Distinguishing prior and posterior probabilities based on the occurrence of specific events is the entire point of conditional probability. The "given" terminology is specialized probability-jargon for "after" (actually not just "after" but "within the subset of possibilities that can exist after" - but I don't think we need to get overly technical here). The point of my original wording is to not necessarily assume the reader has any familiarity with the topic - it is basically defining the jargon word "given". #2 here uses this jargon word without giving any indication of what it means. All of the sources that are referenced in this section are interpreting "the probability" after the host has opened Door 3 to be the posterior (conditional) probability. #2 is not more neutral. It is simply less understandable to a non-specialist unfamiliar with the jargon. -- Rick Block (talk) 14:18, 15 October 2010 (UTC)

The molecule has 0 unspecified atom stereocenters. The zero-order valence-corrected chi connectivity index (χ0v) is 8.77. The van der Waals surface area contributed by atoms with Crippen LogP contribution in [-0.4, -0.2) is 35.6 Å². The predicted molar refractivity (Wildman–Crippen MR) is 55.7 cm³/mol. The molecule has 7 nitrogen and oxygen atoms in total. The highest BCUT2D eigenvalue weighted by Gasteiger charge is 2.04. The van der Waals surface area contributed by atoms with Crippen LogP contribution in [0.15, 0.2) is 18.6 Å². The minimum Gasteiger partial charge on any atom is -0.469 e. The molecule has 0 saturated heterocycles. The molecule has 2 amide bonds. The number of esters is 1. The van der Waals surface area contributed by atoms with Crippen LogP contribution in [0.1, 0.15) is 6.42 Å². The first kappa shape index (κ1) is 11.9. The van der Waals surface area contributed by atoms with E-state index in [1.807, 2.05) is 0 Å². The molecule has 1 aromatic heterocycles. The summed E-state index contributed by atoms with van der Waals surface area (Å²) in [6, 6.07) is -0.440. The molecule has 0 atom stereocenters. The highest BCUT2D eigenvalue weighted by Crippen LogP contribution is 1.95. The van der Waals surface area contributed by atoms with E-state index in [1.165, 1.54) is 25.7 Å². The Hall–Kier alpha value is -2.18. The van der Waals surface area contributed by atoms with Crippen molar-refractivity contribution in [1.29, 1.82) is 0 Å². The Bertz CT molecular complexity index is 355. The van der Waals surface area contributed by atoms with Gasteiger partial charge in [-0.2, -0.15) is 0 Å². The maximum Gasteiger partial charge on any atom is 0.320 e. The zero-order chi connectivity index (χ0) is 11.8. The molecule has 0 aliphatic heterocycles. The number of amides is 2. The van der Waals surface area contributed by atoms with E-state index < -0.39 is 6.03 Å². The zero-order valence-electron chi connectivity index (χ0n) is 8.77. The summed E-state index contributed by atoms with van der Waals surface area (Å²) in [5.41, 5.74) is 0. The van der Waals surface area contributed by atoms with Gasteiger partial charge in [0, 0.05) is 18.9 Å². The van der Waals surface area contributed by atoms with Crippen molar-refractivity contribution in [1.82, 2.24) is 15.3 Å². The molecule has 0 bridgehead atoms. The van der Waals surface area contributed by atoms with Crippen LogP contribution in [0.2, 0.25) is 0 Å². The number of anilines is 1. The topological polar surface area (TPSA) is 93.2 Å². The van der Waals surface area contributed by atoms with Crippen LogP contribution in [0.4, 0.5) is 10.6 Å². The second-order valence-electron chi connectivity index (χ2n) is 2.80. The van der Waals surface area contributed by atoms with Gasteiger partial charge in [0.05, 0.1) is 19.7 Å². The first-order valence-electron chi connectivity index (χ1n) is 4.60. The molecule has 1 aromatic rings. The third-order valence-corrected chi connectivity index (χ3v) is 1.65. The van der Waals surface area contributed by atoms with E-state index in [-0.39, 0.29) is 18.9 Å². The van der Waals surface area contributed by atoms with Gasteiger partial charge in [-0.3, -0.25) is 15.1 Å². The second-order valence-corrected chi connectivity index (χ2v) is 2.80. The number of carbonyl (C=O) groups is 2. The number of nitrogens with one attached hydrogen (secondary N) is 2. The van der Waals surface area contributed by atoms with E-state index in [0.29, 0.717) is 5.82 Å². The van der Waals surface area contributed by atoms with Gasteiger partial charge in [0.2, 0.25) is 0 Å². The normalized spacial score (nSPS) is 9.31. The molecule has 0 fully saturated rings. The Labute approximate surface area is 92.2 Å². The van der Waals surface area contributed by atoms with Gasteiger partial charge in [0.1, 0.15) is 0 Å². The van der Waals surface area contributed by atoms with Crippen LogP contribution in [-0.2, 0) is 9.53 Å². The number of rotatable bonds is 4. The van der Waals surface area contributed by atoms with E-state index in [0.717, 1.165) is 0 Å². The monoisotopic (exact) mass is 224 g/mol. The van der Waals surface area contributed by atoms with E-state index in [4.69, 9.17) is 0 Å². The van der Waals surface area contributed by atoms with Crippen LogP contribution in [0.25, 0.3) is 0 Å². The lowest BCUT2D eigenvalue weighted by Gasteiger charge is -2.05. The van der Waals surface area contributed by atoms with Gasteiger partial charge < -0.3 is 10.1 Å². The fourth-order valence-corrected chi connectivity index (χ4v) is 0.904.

"conditional on" and "given" are neutral technical terms for P(A | B) = P(A and B) / P(B) . The words "prior" and "posterior", with the implication of time ordering, and how your state of knowledge changes *after* getting new information, are specialist terms used inside Bayesian / subjectivist thinking. Bayesian theory is normative: it says how your SoK *must* be represented (with probability) and how it *must* be updated (with Bayes) on receipt of new info. But not everyone is a signed-up Bayesian. So I don't like "after". I prefer "on incorporating the information". Gill110951 (talk) 14:51, 15 October 2010 (UTC)